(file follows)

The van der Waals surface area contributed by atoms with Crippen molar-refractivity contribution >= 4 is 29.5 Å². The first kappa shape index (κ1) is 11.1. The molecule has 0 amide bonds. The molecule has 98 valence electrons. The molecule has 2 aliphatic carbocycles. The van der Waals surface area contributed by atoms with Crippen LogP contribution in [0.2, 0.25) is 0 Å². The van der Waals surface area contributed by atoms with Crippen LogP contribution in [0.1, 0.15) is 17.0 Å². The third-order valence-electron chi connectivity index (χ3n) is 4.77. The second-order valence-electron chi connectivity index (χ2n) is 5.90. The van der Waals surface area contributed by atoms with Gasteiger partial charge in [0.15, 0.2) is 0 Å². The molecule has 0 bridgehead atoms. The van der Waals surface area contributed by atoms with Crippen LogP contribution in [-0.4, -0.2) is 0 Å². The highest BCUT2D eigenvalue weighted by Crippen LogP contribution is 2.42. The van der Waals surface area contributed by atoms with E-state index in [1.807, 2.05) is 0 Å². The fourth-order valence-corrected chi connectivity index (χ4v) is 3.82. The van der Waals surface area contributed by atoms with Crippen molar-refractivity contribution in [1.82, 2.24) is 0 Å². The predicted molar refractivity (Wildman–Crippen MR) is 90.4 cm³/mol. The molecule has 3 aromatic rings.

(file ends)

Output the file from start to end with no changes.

The van der Waals surface area contributed by atoms with Crippen molar-refractivity contribution >= 4 is 29.5 Å². The first kappa shape index (κ1) is 11.1. The molecule has 0 amide bonds. The molecule has 98 valence electrons. The molecule has 2 aliphatic carbocycles. The van der Waals surface area contributed by atoms with Crippen LogP contribution in [0.2, 0.25) is 0 Å². The van der Waals surface area contributed by atoms with Crippen LogP contribution in [0.1, 0.15) is 17.0 Å². The third-order valence-electron chi connectivity index (χ3n) is 4.77. The second-order valence-electron chi connectivity index (χ2n) is 5.90. The van der Waals surface area contributed by atoms with Gasteiger partial charge in [0.15, 0.2) is 0 Å². The molecule has 0 bridgehead atoms. The van der Waals surface area contributed by atoms with Crippen LogP contribution in [-0.4, -0.2) is 0 Å². The highest BCUT2D eigenvalue weighted by Crippen LogP contribution is 2.42. The van der Waals surface area contributed by atoms with E-state index in [1.807, 2.05) is 0 Å². The fourth-order valence-corrected chi connectivity index (χ4v) is 3.82. The van der Waals surface area contributed by atoms with Crippen molar-refractivity contribution in [1.82, 2.24) is 0 Å². The predicted molar refractivity (Wildman–Crippen MR) is 90.4 cm³/mol. The molecule has 3 aromatic rings.